Thursday, March 15, 2012

Rangers: The questions continue

The now traditional Thursday night Rangers post.

Have we moved on? Or are we descending further into farce?

Nodody seems to know exactly what's happening. The lunatics have taken over the asylum. But who actually owns the asylum? And will another group of lunatics be happy to take over in the next few weeks?

We've even discovered that a legal glitch means Rangers might not actually have been in administration after all.

Ticketus and the adminstrators are arguing in court over money at the same time as Ticketus are publicly backing the consortium led by Blue Knight Paul Murray.

HMRC continue to circle with a grim determination. They won't go away.

Craig Whyte is gone for now, but is surely not yet the irrelevance the administrators are trying to paint him as.

Brian Kennedy, owner of rugby's Sale Sharks, one time suitor of Hibs and Stockport County's bĂȘte noire, has said he'll reluctantly buy Rangers if nobody else will.

That's the sort of commitment you get from the vicar at a parish jumble sale when trade is slow at the cake stall.

It's not, perhaps, the kind of commitment you want from the potential saviour of a stricken company.

Send in the clowns.

Or, following an email error with the launch of a new fans fund, send the clowns your money.

Another week and it's still a mess. The prospect of a quick resolution looks ever further away.

The longer it drags on the more important questions about the future go unanswered. And the more uncertain that future looks for Rangers.

The SPL seem to think announcing an investigation has bought them the right to stay silent.

They'll need to start speaking soon.

Maybe chief executive Neil Doncaster could share his past experiences of financial uncertainty. Like the time he was on the English Football League board that allowed the Leeds United phoenix company to keep their league place.

My uncharitable impression is that Doncaster is an expert in few things. But this is one of his specialist subjects: why isn't he sharing?

Across the Hampden corridor the SFA, fresh from the less than surprising discovery that Craig Whyte had shown their fit and proper person procedures to be unfit and improper, have announced a range of charges against both Whyte and the club.

Whyte is accused of breaching two disciplinary rules while Rangers face five accusations.

Fines, suspensions and expulsion could all be on the table when a Judicial Panel meets on 29th March.

At the same time the SFA have found themselves dragged into the mess thanks to president Campbell Ogilivie's previous involvement at Ibrox.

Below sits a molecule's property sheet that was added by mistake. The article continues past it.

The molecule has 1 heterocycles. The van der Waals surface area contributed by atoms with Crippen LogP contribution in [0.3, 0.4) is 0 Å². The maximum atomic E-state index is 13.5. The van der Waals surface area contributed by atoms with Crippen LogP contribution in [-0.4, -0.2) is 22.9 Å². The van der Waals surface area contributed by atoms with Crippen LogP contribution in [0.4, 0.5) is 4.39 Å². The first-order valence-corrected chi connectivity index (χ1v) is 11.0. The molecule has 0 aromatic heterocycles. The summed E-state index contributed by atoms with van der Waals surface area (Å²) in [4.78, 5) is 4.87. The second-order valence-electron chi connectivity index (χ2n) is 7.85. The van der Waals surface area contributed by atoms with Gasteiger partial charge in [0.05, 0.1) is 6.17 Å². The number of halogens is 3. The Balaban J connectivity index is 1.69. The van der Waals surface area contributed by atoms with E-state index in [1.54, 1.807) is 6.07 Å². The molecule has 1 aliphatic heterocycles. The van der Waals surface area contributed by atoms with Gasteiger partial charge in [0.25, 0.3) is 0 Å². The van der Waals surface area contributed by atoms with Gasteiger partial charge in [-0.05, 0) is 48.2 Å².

Well, stone the crows! Who on earth would have predicted that Ogilvie's career history would soon embroil the SFA in this whole sorry mess?

As I said the other week, Ogilvie might be totally innocent of any wrongdoing - Rangers, we should remember, have not yet been found guilty in the "big tax case" - and that means any hounding he has had or is set to suffer in the future could be grossly unfair.

But perception counts for a lot. And perceptions are currently tarnishing him.

Crucially that means the SFA, who should be providing leadership in this situation, look to be suffering yet another lame duck presidency. One that allegedly forced someone in the organisation to call an award winning Channel 4 journalist "pig headed" and accuse him of "lying" this week.

I'm one of those hardy souls who'll say that the SFA have done some good work in the past few months. The Ogilvie controversy will put that at risk.

Politicians are often forced to resign and fight to clear their names outside the cabinet. Ogilvie will do more harm than good if he chooses to try and clear his while wearing an SFA blazer.

Chick Young pointed out during the week that Ogilvie gave up a well paid job at Hearts to take on this unpaid labour of love at Hampden. That, we were left to infer, is how much he cares about Scottish football.

If he really cared he wouldn't want to see the SFA compromised by his continued presence. Innocent people were always going to suffer in this affair, Ogilvie at least has it in his power to reduce some of the damage to the game.

Did someone mention Chick Young?

Ah, Chick. On Tuesday night Chick used Radio Scotland's Sportsound to defend Ogilvie. Defend him as if his life depended on it.

An SFA statement the next day quite comprehensively contradicted the gospel according to Chick.

That's not unusual.

For Chick the story of Rangers and their administration has been a tour de force in wrongness, an era defining performance in barking up the wrong tree.

Maybe it's time the BBC did some liquidating of their own.

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